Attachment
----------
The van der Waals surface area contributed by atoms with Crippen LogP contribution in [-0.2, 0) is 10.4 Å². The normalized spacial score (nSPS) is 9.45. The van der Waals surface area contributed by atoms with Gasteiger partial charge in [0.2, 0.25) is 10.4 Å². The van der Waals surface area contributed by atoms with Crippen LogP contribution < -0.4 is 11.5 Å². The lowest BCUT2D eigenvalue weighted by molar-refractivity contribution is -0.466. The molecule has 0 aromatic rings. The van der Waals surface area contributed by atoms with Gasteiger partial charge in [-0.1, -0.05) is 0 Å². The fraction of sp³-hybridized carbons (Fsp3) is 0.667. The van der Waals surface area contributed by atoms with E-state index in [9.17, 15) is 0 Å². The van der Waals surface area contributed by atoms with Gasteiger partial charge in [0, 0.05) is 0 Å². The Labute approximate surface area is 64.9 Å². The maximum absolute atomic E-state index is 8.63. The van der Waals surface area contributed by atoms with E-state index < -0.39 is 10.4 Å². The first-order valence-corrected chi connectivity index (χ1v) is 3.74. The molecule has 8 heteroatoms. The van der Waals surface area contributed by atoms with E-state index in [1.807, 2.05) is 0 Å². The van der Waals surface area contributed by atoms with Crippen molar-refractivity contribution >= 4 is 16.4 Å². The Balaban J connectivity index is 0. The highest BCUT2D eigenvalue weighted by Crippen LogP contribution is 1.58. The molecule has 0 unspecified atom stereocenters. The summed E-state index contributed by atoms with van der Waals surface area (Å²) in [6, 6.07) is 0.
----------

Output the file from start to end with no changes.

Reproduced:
The van der Waals surface area contributed by atoms with Crippen LogP contribution in [-0.2, 0) is 10.4 Å². The normalized spacial score (nSPS) is 9.45. The van der Waals surface area contributed by atoms with Gasteiger partial charge in [0.2, 0.25) is 10.4 Å². The van der Waals surface area contributed by atoms with Crippen LogP contribution < -0.4 is 11.5 Å². The lowest BCUT2D eigenvalue weighted by molar-refractivity contribution is -0.466. The molecule has 0 aromatic rings. The van der Waals surface area contributed by atoms with Gasteiger partial charge in [-0.1, -0.05) is 0 Å². The fraction of sp³-hybridized carbons (Fsp3) is 0.667. The van der Waals surface area contributed by atoms with E-state index in [9.17, 15) is 0 Å². The van der Waals surface area contributed by atoms with Gasteiger partial charge in [0, 0.05) is 0 Å². The Labute approximate surface area is 64.9 Å². The maximum absolute atomic E-state index is 8.63. The van der Waals surface area contributed by atoms with E-state index < -0.39 is 10.4 Å². The first-order valence-corrected chi connectivity index (χ1v) is 3.74. The molecule has 8 heteroatoms. The van der Waals surface area contributed by atoms with E-state index in [1.807, 2.05) is 0 Å². The van der Waals surface area contributed by atoms with Crippen molar-refractivity contribution >= 4 is 16.4 Å². The Balaban J connectivity index is 0. The highest BCUT2D eigenvalue weighted by Crippen LogP contribution is 1.58. The molecule has 0 unspecified atom stereocenters. The summed E-state index contributed by atoms with van der Waals surface area (Å²) in [6, 6.07) is 0.